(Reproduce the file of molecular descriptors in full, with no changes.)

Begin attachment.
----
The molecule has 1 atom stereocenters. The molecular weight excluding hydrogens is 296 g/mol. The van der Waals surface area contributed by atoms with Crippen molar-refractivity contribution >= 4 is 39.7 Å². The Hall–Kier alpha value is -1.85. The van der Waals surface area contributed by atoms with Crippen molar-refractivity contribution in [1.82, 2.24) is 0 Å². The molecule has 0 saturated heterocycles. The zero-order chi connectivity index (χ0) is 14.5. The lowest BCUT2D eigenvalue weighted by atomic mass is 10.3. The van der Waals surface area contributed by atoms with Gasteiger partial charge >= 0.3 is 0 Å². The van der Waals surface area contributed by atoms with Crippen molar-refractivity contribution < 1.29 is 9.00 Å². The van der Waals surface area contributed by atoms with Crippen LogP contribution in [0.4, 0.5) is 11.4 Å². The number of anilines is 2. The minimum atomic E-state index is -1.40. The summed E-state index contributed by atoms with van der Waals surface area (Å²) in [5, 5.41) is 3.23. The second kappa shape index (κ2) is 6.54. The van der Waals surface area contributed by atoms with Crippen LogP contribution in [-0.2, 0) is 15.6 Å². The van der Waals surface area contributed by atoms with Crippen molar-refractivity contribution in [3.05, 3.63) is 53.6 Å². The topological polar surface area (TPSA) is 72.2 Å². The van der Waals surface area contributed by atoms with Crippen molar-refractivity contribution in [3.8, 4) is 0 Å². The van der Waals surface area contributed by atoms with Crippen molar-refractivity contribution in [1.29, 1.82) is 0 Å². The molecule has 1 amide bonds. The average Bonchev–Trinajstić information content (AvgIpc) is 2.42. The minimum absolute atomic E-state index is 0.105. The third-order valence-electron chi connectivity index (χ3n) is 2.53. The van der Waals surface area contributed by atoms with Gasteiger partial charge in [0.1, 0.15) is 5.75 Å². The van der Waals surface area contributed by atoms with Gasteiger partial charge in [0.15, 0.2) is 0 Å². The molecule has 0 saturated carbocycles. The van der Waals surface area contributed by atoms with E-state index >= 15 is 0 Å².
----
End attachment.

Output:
The molecule has 1 atom stereocenters. The molecular weight excluding hydrogens is 296 g/mol. The van der Waals surface area contributed by atoms with Crippen molar-refractivity contribution >= 4 is 39.7 Å². The Hall–Kier alpha value is -1.85. The van der Waals surface area contributed by atoms with Crippen molar-refractivity contribution in [1.82, 2.24) is 0 Å². The molecule has 0 saturated heterocycles. The zero-order chi connectivity index (χ0) is 14.5. The lowest BCUT2D eigenvalue weighted by atomic mass is 10.3. The van der Waals surface area contributed by atoms with Gasteiger partial charge >= 0.3 is 0 Å². The van der Waals surface area contributed by atoms with Crippen molar-refractivity contribution < 1.29 is 9.00 Å². The van der Waals surface area contributed by atoms with Crippen LogP contribution in [0.4, 0.5) is 11.4 Å². The number of anilines is 2. The minimum atomic E-state index is -1.40. The summed E-state index contributed by atoms with van der Waals surface area (Å²) in [5, 5.41) is 3.23. The second kappa shape index (κ2) is 6.54. The van der Waals surface area contributed by atoms with Crippen LogP contribution in [-0.2, 0) is 15.6 Å². The van der Waals surface area contributed by atoms with Crippen molar-refractivity contribution in [3.05, 3.63) is 53.6 Å². The topological polar surface area (TPSA) is 72.2 Å². The van der Waals surface area contributed by atoms with Crippen molar-refractivity contribution in [3.8, 4) is 0 Å². The van der Waals surface area contributed by atoms with Crippen molar-refractivity contribution in [1.29, 1.82) is 0 Å². The molecule has 1 amide bonds. The average Bonchev–Trinajstić information content (AvgIpc) is 2.42. The minimum absolute atomic E-state index is 0.105. The third-order valence-electron chi connectivity index (χ3n) is 2.53. The van der Waals surface area contributed by atoms with Gasteiger partial charge in [0.1, 0.15) is 5.75 Å². The van der Waals surface area contributed by atoms with Gasteiger partial charge in [0.15, 0.2) is 0 Å². The molecule has 0 saturated carbocycles. The van der Waals surface area contributed by atoms with E-state index >= 15 is 0 Å².